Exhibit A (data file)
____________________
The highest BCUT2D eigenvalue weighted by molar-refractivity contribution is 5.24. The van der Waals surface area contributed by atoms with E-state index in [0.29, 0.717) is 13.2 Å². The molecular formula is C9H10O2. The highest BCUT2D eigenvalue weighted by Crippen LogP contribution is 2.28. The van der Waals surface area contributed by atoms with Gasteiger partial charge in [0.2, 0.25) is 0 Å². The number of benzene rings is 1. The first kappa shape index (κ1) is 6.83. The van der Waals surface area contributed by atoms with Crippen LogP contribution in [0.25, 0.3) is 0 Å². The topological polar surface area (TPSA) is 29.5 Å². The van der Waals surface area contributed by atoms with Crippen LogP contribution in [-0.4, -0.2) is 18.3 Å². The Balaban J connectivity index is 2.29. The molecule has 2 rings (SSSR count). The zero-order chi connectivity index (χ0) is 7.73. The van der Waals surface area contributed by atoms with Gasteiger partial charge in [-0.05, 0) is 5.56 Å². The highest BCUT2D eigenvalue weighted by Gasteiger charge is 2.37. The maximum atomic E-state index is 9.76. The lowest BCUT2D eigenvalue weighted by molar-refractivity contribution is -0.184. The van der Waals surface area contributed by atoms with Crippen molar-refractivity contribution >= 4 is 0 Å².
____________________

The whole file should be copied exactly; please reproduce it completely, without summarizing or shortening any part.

The highest BCUT2D eigenvalue weighted by molar-refractivity contribution is 5.24. The van der Waals surface area contributed by atoms with E-state index in [0.29, 0.717) is 13.2 Å². The molecular formula is C9H10O2. The highest BCUT2D eigenvalue weighted by Crippen LogP contribution is 2.28. The van der Waals surface area contributed by atoms with Gasteiger partial charge in [0.2, 0.25) is 0 Å². The number of benzene rings is 1. The first kappa shape index (κ1) is 6.83. The van der Waals surface area contributed by atoms with Crippen LogP contribution in [0.25, 0.3) is 0 Å². The topological polar surface area (TPSA) is 29.5 Å². The van der Waals surface area contributed by atoms with Crippen LogP contribution in [-0.4, -0.2) is 18.3 Å². The Balaban J connectivity index is 2.29. The molecule has 2 rings (SSSR count). The zero-order chi connectivity index (χ0) is 7.73. The van der Waals surface area contributed by atoms with Gasteiger partial charge in [-0.05, 0) is 5.56 Å². The highest BCUT2D eigenvalue weighted by Gasteiger charge is 2.37. The maximum atomic E-state index is 9.76. The lowest BCUT2D eigenvalue weighted by molar-refractivity contribution is -0.184. The van der Waals surface area contributed by atoms with Crippen molar-refractivity contribution >= 4 is 0 Å².